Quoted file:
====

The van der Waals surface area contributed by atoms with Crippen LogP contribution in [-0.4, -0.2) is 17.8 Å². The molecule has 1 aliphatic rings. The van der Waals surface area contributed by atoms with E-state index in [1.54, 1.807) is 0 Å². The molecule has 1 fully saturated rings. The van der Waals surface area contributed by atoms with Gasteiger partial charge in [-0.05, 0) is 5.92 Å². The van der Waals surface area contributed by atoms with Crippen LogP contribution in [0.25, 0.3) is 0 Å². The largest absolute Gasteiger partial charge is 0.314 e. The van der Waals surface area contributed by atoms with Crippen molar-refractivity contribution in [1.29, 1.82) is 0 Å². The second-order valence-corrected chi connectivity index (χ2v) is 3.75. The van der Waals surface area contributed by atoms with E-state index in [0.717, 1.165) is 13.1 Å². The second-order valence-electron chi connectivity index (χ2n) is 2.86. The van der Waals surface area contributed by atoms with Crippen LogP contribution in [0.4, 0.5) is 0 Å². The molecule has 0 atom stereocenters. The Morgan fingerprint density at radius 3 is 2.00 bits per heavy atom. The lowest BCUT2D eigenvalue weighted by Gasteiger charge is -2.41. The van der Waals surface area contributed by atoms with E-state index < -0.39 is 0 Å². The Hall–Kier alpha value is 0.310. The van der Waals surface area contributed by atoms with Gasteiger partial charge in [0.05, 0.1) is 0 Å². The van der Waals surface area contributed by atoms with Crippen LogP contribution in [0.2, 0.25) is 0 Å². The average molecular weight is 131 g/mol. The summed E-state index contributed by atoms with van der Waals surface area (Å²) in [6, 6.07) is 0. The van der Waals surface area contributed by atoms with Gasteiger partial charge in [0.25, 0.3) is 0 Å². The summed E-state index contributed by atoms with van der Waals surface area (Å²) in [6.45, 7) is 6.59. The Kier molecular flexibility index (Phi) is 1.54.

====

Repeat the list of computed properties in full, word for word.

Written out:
The van der Waals surface area contributed by atoms with Crippen LogP contribution in [-0.4, -0.2) is 17.8 Å². The molecule has 1 aliphatic rings. The van der Waals surface area contributed by atoms with E-state index in [1.54, 1.807) is 0 Å². The molecule has 1 fully saturated rings. The van der Waals surface area contributed by atoms with Gasteiger partial charge in [-0.05, 0) is 5.92 Å². The van der Waals surface area contributed by atoms with Crippen LogP contribution in [0.25, 0.3) is 0 Å². The largest absolute Gasteiger partial charge is 0.314 e. The van der Waals surface area contributed by atoms with Crippen molar-refractivity contribution in [1.29, 1.82) is 0 Å². The second-order valence-corrected chi connectivity index (χ2v) is 3.75. The van der Waals surface area contributed by atoms with E-state index in [0.717, 1.165) is 13.1 Å². The second-order valence-electron chi connectivity index (χ2n) is 2.86. The van der Waals surface area contributed by atoms with Crippen LogP contribution in [0.4, 0.5) is 0 Å². The molecule has 0 atom stereocenters. The Morgan fingerprint density at radius 3 is 2.00 bits per heavy atom. The lowest BCUT2D eigenvalue weighted by Gasteiger charge is -2.41. The van der Waals surface area contributed by atoms with E-state index < -0.39 is 0 Å². The Hall–Kier alpha value is 0.310. The van der Waals surface area contributed by atoms with Gasteiger partial charge in [0.05, 0.1) is 0 Å². The van der Waals surface area contributed by atoms with Crippen LogP contribution in [0.2, 0.25) is 0 Å². The average molecular weight is 131 g/mol. The summed E-state index contributed by atoms with van der Waals surface area (Å²) in [6, 6.07) is 0. The van der Waals surface area contributed by atoms with Gasteiger partial charge in [0.25, 0.3) is 0 Å². The summed E-state index contributed by atoms with van der Waals surface area (Å²) in [6.45, 7) is 6.59. The Kier molecular flexibility index (Phi) is 1.54.